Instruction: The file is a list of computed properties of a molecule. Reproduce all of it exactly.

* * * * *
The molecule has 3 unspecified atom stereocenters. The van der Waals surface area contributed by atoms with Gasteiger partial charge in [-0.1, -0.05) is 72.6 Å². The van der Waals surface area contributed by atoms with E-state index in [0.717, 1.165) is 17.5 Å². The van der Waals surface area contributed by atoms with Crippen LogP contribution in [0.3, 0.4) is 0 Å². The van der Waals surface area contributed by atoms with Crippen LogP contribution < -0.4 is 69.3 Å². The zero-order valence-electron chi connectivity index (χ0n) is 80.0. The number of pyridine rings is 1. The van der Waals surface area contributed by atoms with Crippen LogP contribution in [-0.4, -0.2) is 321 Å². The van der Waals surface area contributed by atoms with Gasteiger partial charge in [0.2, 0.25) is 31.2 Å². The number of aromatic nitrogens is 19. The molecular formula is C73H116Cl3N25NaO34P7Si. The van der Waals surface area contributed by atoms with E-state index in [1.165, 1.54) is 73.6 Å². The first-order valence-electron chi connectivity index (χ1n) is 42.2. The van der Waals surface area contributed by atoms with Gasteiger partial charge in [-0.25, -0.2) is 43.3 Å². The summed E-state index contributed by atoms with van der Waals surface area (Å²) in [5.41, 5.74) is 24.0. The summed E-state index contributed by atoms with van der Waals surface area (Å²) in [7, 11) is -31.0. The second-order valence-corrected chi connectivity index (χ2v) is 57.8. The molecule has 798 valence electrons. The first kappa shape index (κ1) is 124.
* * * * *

The molecule has 3 unspecified atom stereocenters. The van der Waals surface area contributed by atoms with Gasteiger partial charge in [-0.1, -0.05) is 72.6 Å². The van der Waals surface area contributed by atoms with E-state index in [0.717, 1.165) is 17.5 Å². The van der Waals surface area contributed by atoms with Crippen LogP contribution in [0.3, 0.4) is 0 Å². The van der Waals surface area contributed by atoms with Crippen LogP contribution < -0.4 is 69.3 Å². The zero-order valence-electron chi connectivity index (χ0n) is 80.0. The number of pyridine rings is 1. The van der Waals surface area contributed by atoms with Crippen LogP contribution in [-0.4, -0.2) is 321 Å². The van der Waals surface area contributed by atoms with Gasteiger partial charge in [0.2, 0.25) is 31.2 Å². The number of aromatic nitrogens is 19. The molecular formula is C73H116Cl3N25NaO34P7Si. The van der Waals surface area contributed by atoms with E-state index in [1.165, 1.54) is 73.6 Å². The first-order valence-electron chi connectivity index (χ1n) is 42.2. The van der Waals surface area contributed by atoms with Gasteiger partial charge in [-0.25, -0.2) is 43.3 Å². The summed E-state index contributed by atoms with van der Waals surface area (Å²) in [5.41, 5.74) is 24.0. The summed E-state index contributed by atoms with van der Waals surface area (Å²) in [7, 11) is -31.0. The second-order valence-corrected chi connectivity index (χ2v) is 57.8. The molecule has 798 valence electrons. The first kappa shape index (κ1) is 124.